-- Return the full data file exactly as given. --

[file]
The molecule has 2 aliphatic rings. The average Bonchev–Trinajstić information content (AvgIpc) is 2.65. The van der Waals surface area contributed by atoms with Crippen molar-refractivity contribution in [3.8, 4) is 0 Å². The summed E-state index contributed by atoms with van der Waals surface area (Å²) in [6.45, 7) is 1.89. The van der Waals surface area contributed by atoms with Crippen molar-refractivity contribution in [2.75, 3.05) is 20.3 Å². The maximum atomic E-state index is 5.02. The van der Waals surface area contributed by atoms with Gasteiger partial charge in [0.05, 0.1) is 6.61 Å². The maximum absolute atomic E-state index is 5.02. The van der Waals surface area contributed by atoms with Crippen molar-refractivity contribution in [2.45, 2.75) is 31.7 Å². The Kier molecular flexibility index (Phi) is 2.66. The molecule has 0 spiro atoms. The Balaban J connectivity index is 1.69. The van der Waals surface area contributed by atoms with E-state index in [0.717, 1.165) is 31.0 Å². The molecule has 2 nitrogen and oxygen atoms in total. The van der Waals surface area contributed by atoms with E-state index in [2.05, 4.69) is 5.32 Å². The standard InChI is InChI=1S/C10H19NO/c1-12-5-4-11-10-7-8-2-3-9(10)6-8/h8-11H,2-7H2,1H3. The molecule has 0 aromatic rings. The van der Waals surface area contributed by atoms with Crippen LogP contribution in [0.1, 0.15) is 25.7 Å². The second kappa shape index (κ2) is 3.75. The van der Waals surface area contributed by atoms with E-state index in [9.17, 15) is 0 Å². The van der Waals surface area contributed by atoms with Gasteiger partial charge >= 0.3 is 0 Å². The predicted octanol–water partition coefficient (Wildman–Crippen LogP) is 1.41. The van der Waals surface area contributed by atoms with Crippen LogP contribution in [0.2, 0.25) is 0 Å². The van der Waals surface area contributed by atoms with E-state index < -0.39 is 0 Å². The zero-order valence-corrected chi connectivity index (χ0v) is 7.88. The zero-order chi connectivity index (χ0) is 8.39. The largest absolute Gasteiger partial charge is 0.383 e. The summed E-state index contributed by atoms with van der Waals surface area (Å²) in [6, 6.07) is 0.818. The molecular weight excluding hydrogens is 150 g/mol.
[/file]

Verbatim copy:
The molecule has 2 aliphatic rings. The average Bonchev–Trinajstić information content (AvgIpc) is 2.65. The van der Waals surface area contributed by atoms with Crippen molar-refractivity contribution in [3.8, 4) is 0 Å². The summed E-state index contributed by atoms with van der Waals surface area (Å²) in [6.45, 7) is 1.89. The van der Waals surface area contributed by atoms with Crippen molar-refractivity contribution in [2.75, 3.05) is 20.3 Å². The maximum atomic E-state index is 5.02. The van der Waals surface area contributed by atoms with Gasteiger partial charge in [0.05, 0.1) is 6.61 Å². The maximum absolute atomic E-state index is 5.02. The van der Waals surface area contributed by atoms with Crippen molar-refractivity contribution in [2.45, 2.75) is 31.7 Å². The Kier molecular flexibility index (Phi) is 2.66. The molecule has 0 spiro atoms. The Balaban J connectivity index is 1.69. The van der Waals surface area contributed by atoms with E-state index in [0.717, 1.165) is 31.0 Å². The molecule has 2 nitrogen and oxygen atoms in total. The van der Waals surface area contributed by atoms with E-state index in [2.05, 4.69) is 5.32 Å². The standard InChI is InChI=1S/C10H19NO/c1-12-5-4-11-10-7-8-2-3-9(10)6-8/h8-11H,2-7H2,1H3. The molecule has 0 aromatic rings. The van der Waals surface area contributed by atoms with Crippen LogP contribution in [0.1, 0.15) is 25.7 Å². The second kappa shape index (κ2) is 3.75. The van der Waals surface area contributed by atoms with E-state index in [9.17, 15) is 0 Å². The van der Waals surface area contributed by atoms with Gasteiger partial charge >= 0.3 is 0 Å². The predicted octanol–water partition coefficient (Wildman–Crippen LogP) is 1.41. The van der Waals surface area contributed by atoms with Crippen LogP contribution in [0.2, 0.25) is 0 Å². The van der Waals surface area contributed by atoms with E-state index < -0.39 is 0 Å². The zero-order valence-corrected chi connectivity index (χ0v) is 7.88. The zero-order chi connectivity index (χ0) is 8.39. The largest absolute Gasteiger partial charge is 0.383 e. The summed E-state index contributed by atoms with van der Waals surface area (Å²) in [6, 6.07) is 0.818. The molecular weight excluding hydrogens is 150 g/mol.